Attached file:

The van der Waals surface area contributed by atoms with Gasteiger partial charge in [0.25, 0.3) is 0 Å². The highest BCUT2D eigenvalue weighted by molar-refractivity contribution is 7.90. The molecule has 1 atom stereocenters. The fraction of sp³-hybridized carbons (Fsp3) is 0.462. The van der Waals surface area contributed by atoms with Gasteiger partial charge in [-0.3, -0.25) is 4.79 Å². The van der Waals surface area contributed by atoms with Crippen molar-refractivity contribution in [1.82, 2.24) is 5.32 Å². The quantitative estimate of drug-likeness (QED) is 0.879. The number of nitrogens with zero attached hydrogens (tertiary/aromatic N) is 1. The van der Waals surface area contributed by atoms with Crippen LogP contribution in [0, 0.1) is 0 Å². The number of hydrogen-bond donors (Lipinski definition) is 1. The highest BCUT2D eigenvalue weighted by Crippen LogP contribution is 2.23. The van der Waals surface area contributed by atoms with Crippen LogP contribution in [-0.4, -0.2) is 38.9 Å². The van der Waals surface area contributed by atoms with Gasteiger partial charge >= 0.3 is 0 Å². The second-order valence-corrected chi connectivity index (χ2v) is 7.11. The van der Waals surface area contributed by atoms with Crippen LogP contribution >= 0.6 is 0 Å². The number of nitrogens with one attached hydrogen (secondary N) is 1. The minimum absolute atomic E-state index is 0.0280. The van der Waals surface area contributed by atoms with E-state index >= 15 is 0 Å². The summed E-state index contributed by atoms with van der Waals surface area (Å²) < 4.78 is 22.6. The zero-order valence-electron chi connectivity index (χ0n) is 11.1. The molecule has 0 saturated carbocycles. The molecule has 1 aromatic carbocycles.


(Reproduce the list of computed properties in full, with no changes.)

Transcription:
The van der Waals surface area contributed by atoms with Gasteiger partial charge in [0.25, 0.3) is 0 Å². The highest BCUT2D eigenvalue weighted by molar-refractivity contribution is 7.90. The molecule has 1 atom stereocenters. The fraction of sp³-hybridized carbons (Fsp3) is 0.462. The van der Waals surface area contributed by atoms with Gasteiger partial charge in [-0.3, -0.25) is 4.79 Å². The van der Waals surface area contributed by atoms with Crippen molar-refractivity contribution in [1.82, 2.24) is 5.32 Å². The quantitative estimate of drug-likeness (QED) is 0.879. The number of nitrogens with zero attached hydrogens (tertiary/aromatic N) is 1. The van der Waals surface area contributed by atoms with Crippen LogP contribution in [0, 0.1) is 0 Å². The number of hydrogen-bond donors (Lipinski definition) is 1. The highest BCUT2D eigenvalue weighted by Crippen LogP contribution is 2.23. The van der Waals surface area contributed by atoms with Crippen LogP contribution in [-0.4, -0.2) is 38.9 Å². The van der Waals surface area contributed by atoms with Gasteiger partial charge >= 0.3 is 0 Å². The second-order valence-corrected chi connectivity index (χ2v) is 7.11. The van der Waals surface area contributed by atoms with Crippen LogP contribution >= 0.6 is 0 Å². The number of nitrogens with one attached hydrogen (secondary N) is 1. The minimum absolute atomic E-state index is 0.0280. The van der Waals surface area contributed by atoms with E-state index >= 15 is 0 Å². The summed E-state index contributed by atoms with van der Waals surface area (Å²) < 4.78 is 22.6. The zero-order valence-electron chi connectivity index (χ0n) is 11.1. The molecule has 0 saturated carbocycles. The molecule has 1 aromatic carbocycles.